Archive | Assange

The Assange case – now what?

The Swedish special prosecutor has decided to close the investigation into sexual misconduct against Wikileaks editor in chief Julian Assange.

First of all, the case in itself was remarkably thin. Second, Assange has never been charged with any crime. The European Arrest Warrant (EAW) was issued to question him. Such an interview was conducted last November. So, reasonably, the EAW have lost its function.

So, now… what?

British authorities still want to get their hands on Assange – formally for having jumped bail, which is a crime that is punishable with up to one year in prison.

But the core of the matter is: Will he be extradited to the U.S. to stand trial for some of the things Wikileaks has published? We know that there is a grand jury looking into the matter. But there are also strong voices referring to the first amendment in the constitution. It wouldn’t be reasonable to charge Wikileaks but not e.g. New York Times for publishing the same information.

The British authorities have, so far, refused to confirm or deny whether it has already received a U.S. extradition warrant for Julian Assange.

So, yet, it is not possible for Assange to walk out of the Ecuadorian embassy a free man.



Ecuador on Swedens unfair treatment of Assange

Ecuador has written to the Swedish government complaining of a “serious lack of progress” in the investigation involving a rape allegation against WikiLeaks founder Julian Assange.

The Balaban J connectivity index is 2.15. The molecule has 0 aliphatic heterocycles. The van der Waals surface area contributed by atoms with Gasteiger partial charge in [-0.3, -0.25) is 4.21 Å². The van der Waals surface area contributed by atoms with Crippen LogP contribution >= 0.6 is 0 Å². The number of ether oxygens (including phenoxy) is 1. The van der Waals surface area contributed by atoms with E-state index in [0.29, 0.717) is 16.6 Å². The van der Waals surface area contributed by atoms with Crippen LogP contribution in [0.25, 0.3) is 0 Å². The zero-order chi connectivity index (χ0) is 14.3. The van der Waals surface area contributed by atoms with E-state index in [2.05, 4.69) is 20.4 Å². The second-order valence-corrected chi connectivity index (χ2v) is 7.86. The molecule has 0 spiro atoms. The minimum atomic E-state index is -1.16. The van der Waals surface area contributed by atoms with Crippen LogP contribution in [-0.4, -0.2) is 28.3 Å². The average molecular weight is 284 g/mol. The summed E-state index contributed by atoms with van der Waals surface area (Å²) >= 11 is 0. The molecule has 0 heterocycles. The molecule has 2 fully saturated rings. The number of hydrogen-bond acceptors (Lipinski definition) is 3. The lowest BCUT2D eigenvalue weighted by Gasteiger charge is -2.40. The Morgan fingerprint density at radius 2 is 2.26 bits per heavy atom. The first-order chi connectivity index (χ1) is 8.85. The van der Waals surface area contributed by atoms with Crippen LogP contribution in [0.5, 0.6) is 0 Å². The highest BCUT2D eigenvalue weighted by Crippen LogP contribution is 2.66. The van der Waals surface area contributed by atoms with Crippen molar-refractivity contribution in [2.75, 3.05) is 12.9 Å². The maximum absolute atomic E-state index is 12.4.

Radio Sweden: Ecuador concerned by Sweden’s “lack of progress” in Assange case »

Radio Sweden: Assange lawyer calls for Sweden to drop charges after US statement »

BBC: Julian Assange: Ecuador ‘concerned’ over lack of progress »


No reasonable ground to uphold arrest warrant for Assange

It is now the last day in April, five months since Assange was questioned about the rape allegations in Britain. However there is no word from Sweden either of the case against him being dropped or of the rape charges against him being pressed.

Meanwhile the European arrest warrant been not been cancelled, and the extradition request to Britain has not been dropped, even though their purported purpose – to have Assange questioned about the rape allegations – has been fulfilled in Britain.

Meanwhile the British authorities have taken no steps to review their grant of the Swedish extradition request notwithstanding that the purported purpose of that request – to return Assange to Sweden so that he could be questioned about the rape allegations there – has been fulfilled in Britain.

The Duran: The Swedish and British case against Julian Assange grossly abuses his human rights and basic principles of justice »


Wikileaks is about freedom of the press

But if the US Department of Justice prosecutes Assange, as it reportedly may soon, he could become something else: the first journalist in modern history to be criminally charged by American courts for publishing classified information. WikiLeaks may not look like a traditional journalism outlet, but it shares the same ends—publishing true information from its sources. And that means legal action against Assange could threaten the freedom of the press as a whole.

Wired: The US Charging Julian Assange Could Put Press Freedom on Trial »


Wikileaks – Truth is not a crime

The U.S. administration is raising its voice when it comes to Wikileaks and its editor in charge, Julian Assange.

According to CNN Attorney General Jeff Sessions said at a news conference Thursday that Assange’s arrest is a “priority.” (Link»)

We’ve already begun to step up our efforts and whenever a case can be made, we will seek to put some people in jail. (…)